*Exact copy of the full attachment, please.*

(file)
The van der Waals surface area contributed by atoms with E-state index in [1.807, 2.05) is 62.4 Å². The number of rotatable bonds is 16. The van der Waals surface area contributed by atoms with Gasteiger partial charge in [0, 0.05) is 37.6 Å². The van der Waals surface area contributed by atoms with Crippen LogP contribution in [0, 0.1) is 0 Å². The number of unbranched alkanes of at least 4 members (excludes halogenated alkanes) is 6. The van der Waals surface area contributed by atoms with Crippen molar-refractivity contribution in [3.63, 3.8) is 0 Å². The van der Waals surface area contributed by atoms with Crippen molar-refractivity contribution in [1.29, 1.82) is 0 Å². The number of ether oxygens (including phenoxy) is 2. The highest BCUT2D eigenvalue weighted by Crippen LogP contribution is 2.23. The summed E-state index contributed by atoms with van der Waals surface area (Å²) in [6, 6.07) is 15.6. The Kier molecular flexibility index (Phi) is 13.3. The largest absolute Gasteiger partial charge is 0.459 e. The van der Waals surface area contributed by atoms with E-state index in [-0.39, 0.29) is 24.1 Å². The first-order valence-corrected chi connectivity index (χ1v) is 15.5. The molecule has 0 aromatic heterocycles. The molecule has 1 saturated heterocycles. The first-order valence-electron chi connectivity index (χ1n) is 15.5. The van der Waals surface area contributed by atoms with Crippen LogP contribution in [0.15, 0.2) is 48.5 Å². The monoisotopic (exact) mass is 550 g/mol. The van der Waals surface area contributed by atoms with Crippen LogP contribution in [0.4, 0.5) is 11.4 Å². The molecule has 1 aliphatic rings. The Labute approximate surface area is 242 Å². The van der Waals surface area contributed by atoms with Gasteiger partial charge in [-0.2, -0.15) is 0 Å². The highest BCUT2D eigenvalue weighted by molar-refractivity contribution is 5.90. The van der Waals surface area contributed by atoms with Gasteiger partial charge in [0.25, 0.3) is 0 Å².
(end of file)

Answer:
The van der Waals surface area contributed by atoms with E-state index in [1.807, 2.05) is 62.4 Å². The number of rotatable bonds is 16. The van der Waals surface area contributed by atoms with Gasteiger partial charge in [0, 0.05) is 37.6 Å². The van der Waals surface area contributed by atoms with Crippen LogP contribution in [0, 0.1) is 0 Å². The number of unbranched alkanes of at least 4 members (excludes halogenated alkanes) is 6. The van der Waals surface area contributed by atoms with Crippen molar-refractivity contribution in [3.63, 3.8) is 0 Å². The van der Waals surface area contributed by atoms with Crippen molar-refractivity contribution in [1.29, 1.82) is 0 Å². The number of ether oxygens (including phenoxy) is 2. The highest BCUT2D eigenvalue weighted by Crippen LogP contribution is 2.23. The summed E-state index contributed by atoms with van der Waals surface area (Å²) in [6, 6.07) is 15.6. The Kier molecular flexibility index (Phi) is 13.3. The largest absolute Gasteiger partial charge is 0.459 e. The van der Waals surface area contributed by atoms with E-state index in [-0.39, 0.29) is 24.1 Å². The first-order valence-corrected chi connectivity index (χ1v) is 15.5. The molecule has 0 aromatic heterocycles. The molecule has 1 saturated heterocycles. The first-order valence-electron chi connectivity index (χ1n) is 15.5. The van der Waals surface area contributed by atoms with Crippen LogP contribution in [0.15, 0.2) is 48.5 Å². The monoisotopic (exact) mass is 550 g/mol. The van der Waals surface area contributed by atoms with Crippen LogP contribution in [0.4, 0.5) is 11.4 Å². The molecule has 1 aliphatic rings. The Labute approximate surface area is 242 Å². The van der Waals surface area contributed by atoms with Gasteiger partial charge in [-0.2, -0.15) is 0 Å². The highest BCUT2D eigenvalue weighted by molar-refractivity contribution is 5.90. The van der Waals surface area contributed by atoms with Gasteiger partial charge in [0.25, 0.3) is 0 Å².